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Under Trump, Obamacare’s Medicaid enrollments may actually go up

- February 22, 2017
A woman holding an Obamacare sign in front of a medical center in Miami on Nov. 27, 2016. (Rhona Wise/AFP/Getty Images)

One of the biggest early surprises under the Trump administration is that the long-standing Republican campaign against Obamacare seems to be shifting from “demolish it” to “fix it.” House Republicans and conservative activists remain focused on substantially rolling back the Affordable Care Act (ACA). But the Senate’s 52-seat Republican majority is split. Republican Sen. Lamar Alexander is bringing together a group opposed to a quick repeal, and Democrats are unified enough to stop Senate Republicans from overriding a filibuster.

Much of the media coverage and public political battle has focused on regulations and subsidies that impact middle America and those with coverage. The program targeted at the poor — Medicaid —has received less attention but demands more.

For now, it looks as if the Republican Congress will end up leaving the structure of Obamacare’s expanded Medicaid program intact and that Tom Price — President Trump’s secretary of health and human services — will use his administrative powers to grant states greater discretion in running their Medicaid programs.

Our research has analyzed state Medicaid expansion and enrollment since the ACA’s passage and suggests that increased state discretion over Medicaid is likely to invite a new wave of Medicaid expansion in red states. The partisan obstacles to red states during the Obama presidency will likely ease as congressional Republicans put their fingerprints on reform. Economic circumstances and administrative muscle will guide state decisions and enrollment. We explain below.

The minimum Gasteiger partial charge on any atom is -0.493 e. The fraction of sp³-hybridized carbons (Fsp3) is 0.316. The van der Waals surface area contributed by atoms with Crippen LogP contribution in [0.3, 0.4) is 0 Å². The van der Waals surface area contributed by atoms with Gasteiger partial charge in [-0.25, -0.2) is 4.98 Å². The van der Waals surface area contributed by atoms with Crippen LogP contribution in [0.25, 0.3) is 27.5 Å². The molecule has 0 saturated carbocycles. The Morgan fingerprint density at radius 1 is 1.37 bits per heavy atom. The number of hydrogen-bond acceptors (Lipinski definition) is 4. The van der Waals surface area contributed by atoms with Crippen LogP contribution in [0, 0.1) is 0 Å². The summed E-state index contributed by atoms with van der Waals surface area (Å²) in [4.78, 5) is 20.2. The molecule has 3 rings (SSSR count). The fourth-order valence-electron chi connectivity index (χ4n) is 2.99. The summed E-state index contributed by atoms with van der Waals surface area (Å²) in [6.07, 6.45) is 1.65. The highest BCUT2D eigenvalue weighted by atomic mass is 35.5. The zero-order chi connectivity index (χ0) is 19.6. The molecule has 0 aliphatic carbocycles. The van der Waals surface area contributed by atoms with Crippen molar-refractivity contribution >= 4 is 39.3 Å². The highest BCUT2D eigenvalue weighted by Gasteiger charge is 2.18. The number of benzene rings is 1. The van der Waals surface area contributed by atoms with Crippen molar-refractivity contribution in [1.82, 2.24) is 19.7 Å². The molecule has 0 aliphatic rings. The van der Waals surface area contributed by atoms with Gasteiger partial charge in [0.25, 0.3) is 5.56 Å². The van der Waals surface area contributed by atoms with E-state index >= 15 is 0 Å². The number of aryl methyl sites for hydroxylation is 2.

Here’s the background.

Unlike social insurance programs like Medicare, Medicaid is designed for people who are poor —even though more than 20 percent of its beneficiaries were middle class for most of their lives before being impoverished when they entered in nursing homes or other long-term care facilities. Federal funds pay the lion’s share of its costs.

Before 2010, all states were free to set rules on eligibility and other limitations. In many Southern states, those rules barred all but the destitute. The ACA toppled state control by setting a national standard for eligibility: All individuals living below 138 percent of the federal poverty line ($24,300 for a family of 4 in 2016) were made eligible for health benefits. The federal government pays 90 percent of the costs for the new coverage; states pay the remainder.

While the original ACA legislation pressured states to adopt the new expansion under the threat of losing their existing Medicaid funding, the Supreme Court’s 2012 decision in NFIB v. Sebelius granted states the ability to decide whether to adopt the program without this threat. Governors in 19 states — all Republican — refused to expand the program. But the 31 states that adopted the new benefits lowered the percentage of residents who were uninsured; decreased the costs that health care providers previously paid for treating the uninsured by reducing the size of the uninsured population; and reduced the burden on state budgets with increased federal funding.

Congressional Republicans continue to introduce proposals to reduce Medicaid or deliver it as a block grant to states, which will lose value over time. However, that looks less and less likely to succeed. Sixteen Republican governors accepted the Medicaid expansion, and eight are facing reelection in 2018 —and they’re pressuring Congress to leave Medicaid as is. That’s because the added Medicaid funding has helped state budgets while enabling those states to insure an additional 12 million people, thereby reducing the amount of unpaid medical services those states have to underwrite.